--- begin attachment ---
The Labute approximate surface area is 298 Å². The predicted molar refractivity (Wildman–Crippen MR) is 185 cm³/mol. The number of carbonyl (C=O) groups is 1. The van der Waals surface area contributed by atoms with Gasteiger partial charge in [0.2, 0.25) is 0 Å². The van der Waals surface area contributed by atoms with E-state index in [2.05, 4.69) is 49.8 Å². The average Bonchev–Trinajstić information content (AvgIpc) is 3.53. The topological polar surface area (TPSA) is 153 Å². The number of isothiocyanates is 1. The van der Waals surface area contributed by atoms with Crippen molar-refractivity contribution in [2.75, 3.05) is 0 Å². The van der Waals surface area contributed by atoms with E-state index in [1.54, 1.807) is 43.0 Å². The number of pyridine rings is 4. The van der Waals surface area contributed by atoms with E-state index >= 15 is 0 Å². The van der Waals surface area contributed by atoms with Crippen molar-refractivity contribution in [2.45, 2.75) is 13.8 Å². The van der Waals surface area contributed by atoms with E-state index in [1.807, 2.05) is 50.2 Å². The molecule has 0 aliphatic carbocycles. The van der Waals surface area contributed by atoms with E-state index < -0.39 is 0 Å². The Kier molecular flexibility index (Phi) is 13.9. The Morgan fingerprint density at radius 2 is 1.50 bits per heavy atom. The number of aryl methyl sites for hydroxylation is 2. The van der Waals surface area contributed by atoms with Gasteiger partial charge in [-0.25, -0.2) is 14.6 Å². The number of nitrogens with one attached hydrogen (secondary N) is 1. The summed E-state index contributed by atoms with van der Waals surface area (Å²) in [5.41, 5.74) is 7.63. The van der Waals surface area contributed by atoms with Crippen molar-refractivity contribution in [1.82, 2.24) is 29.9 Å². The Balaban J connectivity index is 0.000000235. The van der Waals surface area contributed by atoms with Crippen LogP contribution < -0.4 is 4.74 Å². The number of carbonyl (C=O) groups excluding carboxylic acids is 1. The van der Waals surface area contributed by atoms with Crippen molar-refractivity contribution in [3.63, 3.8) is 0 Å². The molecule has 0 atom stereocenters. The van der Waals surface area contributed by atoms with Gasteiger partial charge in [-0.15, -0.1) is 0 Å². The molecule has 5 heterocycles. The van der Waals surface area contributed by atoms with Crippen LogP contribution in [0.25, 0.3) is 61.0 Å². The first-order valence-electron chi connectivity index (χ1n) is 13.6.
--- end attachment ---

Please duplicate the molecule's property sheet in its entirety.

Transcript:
The Labute approximate surface area is 298 Å². The predicted molar refractivity (Wildman–Crippen MR) is 185 cm³/mol. The number of carbonyl (C=O) groups is 1. The van der Waals surface area contributed by atoms with Gasteiger partial charge in [0.2, 0.25) is 0 Å². The van der Waals surface area contributed by atoms with E-state index in [2.05, 4.69) is 49.8 Å². The average Bonchev–Trinajstić information content (AvgIpc) is 3.53. The topological polar surface area (TPSA) is 153 Å². The number of isothiocyanates is 1. The van der Waals surface area contributed by atoms with Crippen molar-refractivity contribution in [2.75, 3.05) is 0 Å². The van der Waals surface area contributed by atoms with E-state index in [1.54, 1.807) is 43.0 Å². The number of pyridine rings is 4. The van der Waals surface area contributed by atoms with E-state index >= 15 is 0 Å². The van der Waals surface area contributed by atoms with Crippen molar-refractivity contribution in [2.45, 2.75) is 13.8 Å². The van der Waals surface area contributed by atoms with E-state index in [1.807, 2.05) is 50.2 Å². The molecule has 0 aliphatic carbocycles. The van der Waals surface area contributed by atoms with E-state index < -0.39 is 0 Å². The Kier molecular flexibility index (Phi) is 13.9. The Morgan fingerprint density at radius 2 is 1.50 bits per heavy atom. The number of aryl methyl sites for hydroxylation is 2. The van der Waals surface area contributed by atoms with Gasteiger partial charge in [-0.25, -0.2) is 14.6 Å². The number of nitrogens with one attached hydrogen (secondary N) is 1. The summed E-state index contributed by atoms with van der Waals surface area (Å²) in [5.41, 5.74) is 7.63. The van der Waals surface area contributed by atoms with Crippen molar-refractivity contribution in [1.82, 2.24) is 29.9 Å². The Balaban J connectivity index is 0.000000235. The van der Waals surface area contributed by atoms with Crippen LogP contribution < -0.4 is 4.74 Å². The number of carbonyl (C=O) groups excluding carboxylic acids is 1. The van der Waals surface area contributed by atoms with Crippen molar-refractivity contribution in [3.63, 3.8) is 0 Å². The molecule has 0 atom stereocenters. The van der Waals surface area contributed by atoms with Gasteiger partial charge in [-0.15, -0.1) is 0 Å². The molecule has 5 heterocycles. The van der Waals surface area contributed by atoms with Crippen LogP contribution in [0.25, 0.3) is 61.0 Å². The first-order valence-electron chi connectivity index (χ1n) is 13.6.